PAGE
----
Becoming a better wife, a better mother

Paromita was sitting in front of the doctor at the Super Specialty hospital in Whitefield, Bangalore, tightly clutching the hands of her 14-year-old son. It is the first time she has come so far from home, and that too alone with her young son. She was scared even to hear what the doctor was going to say.

She was tired. Tired of her several visits to various hospitals in the past 14 years. She had undergone two balloon procedures, within a span of 21 days, when her son was just two months old. Those surgeries have not given much relief to her and she has been regularly visiting hospitals and doctors since then.

The doctor looked at her and smiled. “Let me explain to you. You have Rheumatic Heart Disease, which lead to the mitral valve getting blocked and the blood supply to the various parts of the body is affected. You will have to undergo a Balloon Valvuloplasty procedure. Before that we will take an ECG and Echo.”

“When should I come again?” she asked, resigned to her fate and the possibility of having to undergo the travel back home, thousands of kilometers away, and return. She was close to giving up.

The doctor gave her a puzzled look. “These will be done now and if all parameters are within control, the surgery will be done day after tomorrow.”

She was not sure she was hearing it correctly. Having run from pillar to post for so many years where several days and weeks used to pass between procedures, she cannot believe that everything is going to happen within the next 48 hours. Another stark contrast from her earlier experiences at the other hospitals was the supportive attitude of all at this hospital, from the security guard at the gate to the doctor sitting in front of her.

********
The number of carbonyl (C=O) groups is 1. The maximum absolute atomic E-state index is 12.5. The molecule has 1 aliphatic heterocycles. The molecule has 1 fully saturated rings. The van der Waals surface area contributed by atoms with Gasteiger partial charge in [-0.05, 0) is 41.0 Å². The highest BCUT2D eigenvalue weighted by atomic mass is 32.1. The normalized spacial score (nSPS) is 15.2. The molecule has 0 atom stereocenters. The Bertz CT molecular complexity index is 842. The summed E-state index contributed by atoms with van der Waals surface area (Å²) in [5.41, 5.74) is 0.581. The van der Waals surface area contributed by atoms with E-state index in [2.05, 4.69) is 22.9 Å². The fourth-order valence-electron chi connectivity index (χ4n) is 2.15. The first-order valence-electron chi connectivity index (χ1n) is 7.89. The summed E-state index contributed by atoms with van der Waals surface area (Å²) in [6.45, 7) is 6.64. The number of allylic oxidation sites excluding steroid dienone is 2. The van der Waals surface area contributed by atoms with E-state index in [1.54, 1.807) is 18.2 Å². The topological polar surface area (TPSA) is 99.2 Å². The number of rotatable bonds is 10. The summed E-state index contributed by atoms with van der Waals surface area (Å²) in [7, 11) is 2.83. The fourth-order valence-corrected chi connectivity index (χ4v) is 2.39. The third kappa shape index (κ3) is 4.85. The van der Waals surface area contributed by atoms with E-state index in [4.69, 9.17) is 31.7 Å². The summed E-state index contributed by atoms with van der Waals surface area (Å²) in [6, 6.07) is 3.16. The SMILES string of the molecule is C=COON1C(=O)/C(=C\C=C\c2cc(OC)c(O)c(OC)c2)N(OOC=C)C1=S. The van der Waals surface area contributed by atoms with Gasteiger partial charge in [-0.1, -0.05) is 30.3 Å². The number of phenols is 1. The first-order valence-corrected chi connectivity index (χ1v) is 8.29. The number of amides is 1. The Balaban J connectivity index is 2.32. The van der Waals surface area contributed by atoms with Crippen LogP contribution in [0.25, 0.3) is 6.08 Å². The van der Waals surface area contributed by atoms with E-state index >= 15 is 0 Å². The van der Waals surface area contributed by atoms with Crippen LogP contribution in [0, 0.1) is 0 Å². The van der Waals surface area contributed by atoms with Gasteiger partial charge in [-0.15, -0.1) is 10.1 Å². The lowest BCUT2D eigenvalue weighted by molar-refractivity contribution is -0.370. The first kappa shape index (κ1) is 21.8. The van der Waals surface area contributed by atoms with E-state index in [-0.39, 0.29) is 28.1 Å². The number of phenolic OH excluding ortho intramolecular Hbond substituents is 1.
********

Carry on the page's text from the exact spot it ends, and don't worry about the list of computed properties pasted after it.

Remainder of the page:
At 5 pm the same day, she got admitted as an inpatient after all the tests were done. As the doctor had promised, the balloon surgery was scheduled for the day after tomorrow.


“How do you feel now?” asked the doctor. It is the second day after the procedure was done and he was on his visit to the wards.

“I feel good. For the first time in the past 14 years, I am not feeling the pain in the chest and not having breathing problems after a walk.” A tear rolled down her cheeks while saying it as the memories of her past flooded in. She had silently suffered her inability to give her best as a wife and a mother for so long due to her illness.

“Don’t worry. You will be well now. We will discharge you this afternoon. You can go back home,” said the surgeon as he smiled at her and her son.

“Mother, I will go and finish my lunch at the canteen. I don’t want to miss this one last sambhar rice here,” said her son as he ran out of the room.

Around 4 pm when she left the hospital with her son, she looked back at the hospital’s dome from the entrance.

“Swami, thank you for helping me to become a better wife and better mother.”

(Names changed to protect privacy)
(As told to and written by Subramanian Venkataraman, a Volunteer)

Note to the Reader:
Rheumatic Heart disease is one of the most common forms of Heart disease in India. It afflicts the poor and especially women in particular.